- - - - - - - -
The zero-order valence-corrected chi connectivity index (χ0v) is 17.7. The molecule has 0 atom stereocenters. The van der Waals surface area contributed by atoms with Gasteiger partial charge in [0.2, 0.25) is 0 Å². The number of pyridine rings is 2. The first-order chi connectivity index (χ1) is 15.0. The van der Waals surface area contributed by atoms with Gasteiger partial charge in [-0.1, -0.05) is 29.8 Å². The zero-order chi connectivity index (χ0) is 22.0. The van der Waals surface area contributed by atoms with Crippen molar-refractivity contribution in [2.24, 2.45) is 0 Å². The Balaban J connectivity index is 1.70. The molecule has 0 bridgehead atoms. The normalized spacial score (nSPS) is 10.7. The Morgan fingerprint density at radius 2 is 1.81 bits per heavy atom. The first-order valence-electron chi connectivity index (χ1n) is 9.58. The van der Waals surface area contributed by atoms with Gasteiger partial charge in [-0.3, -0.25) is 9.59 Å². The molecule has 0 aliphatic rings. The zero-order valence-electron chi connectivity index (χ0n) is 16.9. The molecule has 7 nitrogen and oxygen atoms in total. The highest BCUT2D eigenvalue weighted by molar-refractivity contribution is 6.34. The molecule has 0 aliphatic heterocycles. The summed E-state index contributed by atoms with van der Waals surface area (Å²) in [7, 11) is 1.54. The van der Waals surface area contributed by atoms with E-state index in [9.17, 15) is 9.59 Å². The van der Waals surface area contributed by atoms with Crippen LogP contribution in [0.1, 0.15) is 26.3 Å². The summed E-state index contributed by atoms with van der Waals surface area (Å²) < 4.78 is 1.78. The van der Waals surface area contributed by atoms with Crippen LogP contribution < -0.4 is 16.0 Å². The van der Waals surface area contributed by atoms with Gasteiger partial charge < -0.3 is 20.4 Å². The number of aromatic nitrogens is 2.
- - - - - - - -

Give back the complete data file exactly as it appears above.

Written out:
The zero-order valence-corrected chi connectivity index (χ0v) is 17.7. The molecule has 0 atom stereocenters. The van der Waals surface area contributed by atoms with Gasteiger partial charge in [0.2, 0.25) is 0 Å². The number of pyridine rings is 2. The first-order chi connectivity index (χ1) is 15.0. The van der Waals surface area contributed by atoms with Gasteiger partial charge in [-0.1, -0.05) is 29.8 Å². The zero-order chi connectivity index (χ0) is 22.0. The van der Waals surface area contributed by atoms with Crippen molar-refractivity contribution in [2.24, 2.45) is 0 Å². The Balaban J connectivity index is 1.70. The molecule has 0 bridgehead atoms. The normalized spacial score (nSPS) is 10.7. The Morgan fingerprint density at radius 2 is 1.81 bits per heavy atom. The first-order valence-electron chi connectivity index (χ1n) is 9.58. The van der Waals surface area contributed by atoms with Gasteiger partial charge in [-0.3, -0.25) is 9.59 Å². The molecule has 0 aliphatic rings. The zero-order valence-electron chi connectivity index (χ0n) is 16.9. The molecule has 7 nitrogen and oxygen atoms in total. The highest BCUT2D eigenvalue weighted by molar-refractivity contribution is 6.34. The molecule has 0 aliphatic heterocycles. The summed E-state index contributed by atoms with van der Waals surface area (Å²) in [7, 11) is 1.54. The van der Waals surface area contributed by atoms with E-state index in [9.17, 15) is 9.59 Å². The van der Waals surface area contributed by atoms with Crippen LogP contribution in [0.1, 0.15) is 26.3 Å². The summed E-state index contributed by atoms with van der Waals surface area (Å²) < 4.78 is 1.78. The van der Waals surface area contributed by atoms with Crippen LogP contribution < -0.4 is 16.0 Å². The van der Waals surface area contributed by atoms with Gasteiger partial charge < -0.3 is 20.4 Å². The number of aromatic nitrogens is 2.